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6.4: Key Terms

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    Age of Discovery: A period between the late 1400s and late 1700s when European explorers and ships sailed extensively across the globe in pursuit of new trading routes and territorial conquest.

    Ancestry: Biogeographical information about an individual, traced either through the study of an individual’s genome, skeletal characteristics, or some other form of forensic/archaeological evidence. Anthropologists carry out probabilistic estimates of ancestry. They attribute sets of human remains to distinctive “ancestral” groups using careful statistical testing and should report ancestry estimations with statistical probability values.

    Binomial nomenclature: A system of naming living things developed by Linnaeus in the 1700s using a scientific name made up of two Latin- or Greek-form words, with the first name capitalized and representative of an organism’s genus and the second name indicating an organism’s species (e.g., Homo sapiens, Australopithecus afarensis, Pongo tapanuliensis, etc.).

    Biological anthropology: A subdiscipline of anthropology concerned with the biological origins, ecology, evolution, and diversity of humans and other primates. This term is increasingly preferred to physical anthropology, as many in the field now uncomfortably associate this original name (coined by Aleš Hrdlička) with the ways in which questions of human variation were studied in decades past and the sociohistorical context that made anthropology problematic before 1950 (see Warren 2018).

    Biological determinism: The erroneous concept that an individual’s behavioral characteristics are innate and determined by genes, brain size, or other physiological attributes, and with no influence of social learning or the environment around the individual during development.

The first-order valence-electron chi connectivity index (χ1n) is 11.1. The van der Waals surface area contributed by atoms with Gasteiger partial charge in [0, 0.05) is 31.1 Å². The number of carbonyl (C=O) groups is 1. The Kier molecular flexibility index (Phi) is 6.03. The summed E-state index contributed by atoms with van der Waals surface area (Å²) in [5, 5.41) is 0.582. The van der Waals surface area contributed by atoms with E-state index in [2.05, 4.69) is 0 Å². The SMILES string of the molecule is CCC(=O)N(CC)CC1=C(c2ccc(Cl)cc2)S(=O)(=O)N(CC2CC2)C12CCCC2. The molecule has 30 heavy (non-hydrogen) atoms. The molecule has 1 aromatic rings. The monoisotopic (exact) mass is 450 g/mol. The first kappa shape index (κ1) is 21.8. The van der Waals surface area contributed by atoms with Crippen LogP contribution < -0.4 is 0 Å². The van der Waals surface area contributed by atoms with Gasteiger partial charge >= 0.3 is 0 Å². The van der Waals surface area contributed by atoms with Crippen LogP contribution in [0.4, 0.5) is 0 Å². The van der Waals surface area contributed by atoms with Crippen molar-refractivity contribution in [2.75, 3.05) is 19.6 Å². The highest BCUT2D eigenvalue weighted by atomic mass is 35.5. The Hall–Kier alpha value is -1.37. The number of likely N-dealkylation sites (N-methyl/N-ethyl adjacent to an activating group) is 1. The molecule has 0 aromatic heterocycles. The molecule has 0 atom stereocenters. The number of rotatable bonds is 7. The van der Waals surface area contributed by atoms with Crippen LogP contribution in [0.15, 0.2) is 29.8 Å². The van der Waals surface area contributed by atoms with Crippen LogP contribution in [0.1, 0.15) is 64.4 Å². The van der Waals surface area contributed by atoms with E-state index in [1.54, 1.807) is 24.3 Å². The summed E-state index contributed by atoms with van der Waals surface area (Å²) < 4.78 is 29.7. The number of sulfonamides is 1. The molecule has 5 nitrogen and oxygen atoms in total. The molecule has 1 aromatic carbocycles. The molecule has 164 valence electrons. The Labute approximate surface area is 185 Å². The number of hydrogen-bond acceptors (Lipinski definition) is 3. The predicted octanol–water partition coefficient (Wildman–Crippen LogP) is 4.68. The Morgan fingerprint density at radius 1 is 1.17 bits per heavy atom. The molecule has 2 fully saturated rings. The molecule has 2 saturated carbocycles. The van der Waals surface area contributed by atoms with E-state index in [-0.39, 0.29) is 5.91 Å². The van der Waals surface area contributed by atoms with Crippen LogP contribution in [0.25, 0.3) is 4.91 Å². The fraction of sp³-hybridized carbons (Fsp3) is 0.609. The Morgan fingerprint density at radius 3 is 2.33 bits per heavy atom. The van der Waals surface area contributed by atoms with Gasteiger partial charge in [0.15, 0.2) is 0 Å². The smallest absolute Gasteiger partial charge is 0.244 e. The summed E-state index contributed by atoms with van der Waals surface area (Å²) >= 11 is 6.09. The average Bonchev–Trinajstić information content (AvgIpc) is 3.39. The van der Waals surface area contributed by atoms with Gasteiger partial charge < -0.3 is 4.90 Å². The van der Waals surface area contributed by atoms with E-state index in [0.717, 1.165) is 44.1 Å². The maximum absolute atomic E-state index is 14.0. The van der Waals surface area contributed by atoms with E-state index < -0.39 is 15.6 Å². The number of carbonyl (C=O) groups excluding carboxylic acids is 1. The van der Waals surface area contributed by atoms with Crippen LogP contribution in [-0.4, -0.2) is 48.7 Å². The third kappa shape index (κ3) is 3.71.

Bony labyrinth: A system of interconnected canals within the auditory (ear- or hearing-related) apparatus, located in the inner ear and responsible for balance and the reception of sound waves.

    Cline: A gradient of physiological or morphological change in a single character or allele frequency among a group of species across environmental or geographical lines (e.g., skin color varies clinally, as, over many generations, human groups living nearer the equator have adapted to have more skin pigmentation).

    Continuous/clinal variation: Variation that exists between individuals and cannot be measured using distinct categories. Instead, differences between individuals within a population in relation to one particular trait are measurable along a smooth, continuous gradient.

    Cystic fibrosis: A genetic disorder in which one defective gene causes overproduction and buildup of mucus in the lungs and other bodily organs, most common in northern Europeans (but also in other world populations more rarely).

    Ecological niche: The position or status of an organism within its community and/or ecosystem, resulting from the organism’s structural and functional adaptations (e.g., bipedalism, omnivory, lactose digestion, etc.).

    Essentialism: A belief or view that an entity, organism, or human grouping has a specific set of characteristics that are fundamentally necessary to its being and classification into definitive categories.

    Ethnicity: A complex term used commonly in an interchangeable way with the term race (see below).

    Eugenics: A set of beliefs and practices that involves the controlled selective breeding of human populations with the hope of improving their heritable qualities, especially through surgical procedures like sterilization and legal rulings that affect marriage rights for interracial couples.

    Founder effect: See population bottlenecking below.

    Gene flow: A neutral (or nonselective) evolutionary process that occurs when genes get shared between populations.

    Genetic drift: A neutral evolutionary process in which allele frequencies from generation to generation due to random chance.

    Heterogeneity: The quality of being diverse genetically.

    Homogenous: The quality of being uniform genetically.

    Human diversity/differentiation/variation: Group differences involving variation in biology, physiology, body chemistry, behavior, and culture.

    Isolation-by-distance model: A model that predicts a positive relationship between genetic distances and geographical distances between pairs of populations.

    Monogenic: Characterized as being controlled by a single gene (or, in other words, one pair of alleles). Sickle cell anemia and cystic fibrosis are examples of disorders that are monogenically caused.

    Monogenetic: Pertaining to the idea that the origin of a species is situated in one geographic region or time (as opposed to polygenetic).